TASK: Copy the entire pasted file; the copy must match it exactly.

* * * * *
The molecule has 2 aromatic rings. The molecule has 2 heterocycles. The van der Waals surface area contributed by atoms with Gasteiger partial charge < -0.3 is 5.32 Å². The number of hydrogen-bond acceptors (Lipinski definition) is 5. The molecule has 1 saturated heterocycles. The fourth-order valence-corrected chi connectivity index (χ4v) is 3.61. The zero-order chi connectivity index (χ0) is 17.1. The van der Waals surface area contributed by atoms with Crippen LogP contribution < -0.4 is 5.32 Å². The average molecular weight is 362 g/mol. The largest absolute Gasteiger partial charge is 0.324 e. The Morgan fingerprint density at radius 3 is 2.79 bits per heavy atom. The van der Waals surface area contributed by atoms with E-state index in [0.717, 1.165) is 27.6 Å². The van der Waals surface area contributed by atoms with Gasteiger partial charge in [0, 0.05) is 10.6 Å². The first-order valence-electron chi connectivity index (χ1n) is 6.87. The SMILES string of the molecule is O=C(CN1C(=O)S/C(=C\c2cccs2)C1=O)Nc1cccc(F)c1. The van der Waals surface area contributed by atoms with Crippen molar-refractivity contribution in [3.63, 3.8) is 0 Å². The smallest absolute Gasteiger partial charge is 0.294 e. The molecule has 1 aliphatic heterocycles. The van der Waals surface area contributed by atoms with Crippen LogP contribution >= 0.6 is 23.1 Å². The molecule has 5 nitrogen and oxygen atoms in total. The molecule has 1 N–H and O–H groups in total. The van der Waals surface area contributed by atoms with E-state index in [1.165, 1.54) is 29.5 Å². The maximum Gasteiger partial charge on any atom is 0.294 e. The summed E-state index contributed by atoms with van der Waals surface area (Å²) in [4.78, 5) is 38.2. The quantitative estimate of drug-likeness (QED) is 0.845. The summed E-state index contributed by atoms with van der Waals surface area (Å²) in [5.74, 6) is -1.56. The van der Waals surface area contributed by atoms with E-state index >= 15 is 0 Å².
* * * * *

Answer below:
The molecule has 2 aromatic rings. The molecule has 2 heterocycles. The van der Waals surface area contributed by atoms with Gasteiger partial charge < -0.3 is 5.32 Å². The number of hydrogen-bond acceptors (Lipinski definition) is 5. The molecule has 1 saturated heterocycles. The fourth-order valence-corrected chi connectivity index (χ4v) is 3.61. The zero-order chi connectivity index (χ0) is 17.1. The van der Waals surface area contributed by atoms with Crippen LogP contribution < -0.4 is 5.32 Å². The average molecular weight is 362 g/mol. The largest absolute Gasteiger partial charge is 0.324 e. The Morgan fingerprint density at radius 3 is 2.79 bits per heavy atom. The van der Waals surface area contributed by atoms with E-state index in [0.717, 1.165) is 27.6 Å². The van der Waals surface area contributed by atoms with Gasteiger partial charge in [0, 0.05) is 10.6 Å². The first-order valence-electron chi connectivity index (χ1n) is 6.87. The SMILES string of the molecule is O=C(CN1C(=O)S/C(=C\c2cccs2)C1=O)Nc1cccc(F)c1. The van der Waals surface area contributed by atoms with Crippen molar-refractivity contribution in [3.63, 3.8) is 0 Å². The smallest absolute Gasteiger partial charge is 0.294 e. The molecule has 1 aliphatic heterocycles. The van der Waals surface area contributed by atoms with Crippen LogP contribution >= 0.6 is 23.1 Å². The molecule has 5 nitrogen and oxygen atoms in total. The molecule has 1 N–H and O–H groups in total. The van der Waals surface area contributed by atoms with E-state index in [1.165, 1.54) is 29.5 Å². The maximum Gasteiger partial charge on any atom is 0.294 e. The summed E-state index contributed by atoms with van der Waals surface area (Å²) in [4.78, 5) is 38.2. The quantitative estimate of drug-likeness (QED) is 0.845. The summed E-state index contributed by atoms with van der Waals surface area (Å²) in [5.74, 6) is -1.56. The van der Waals surface area contributed by atoms with E-state index >= 15 is 0 Å².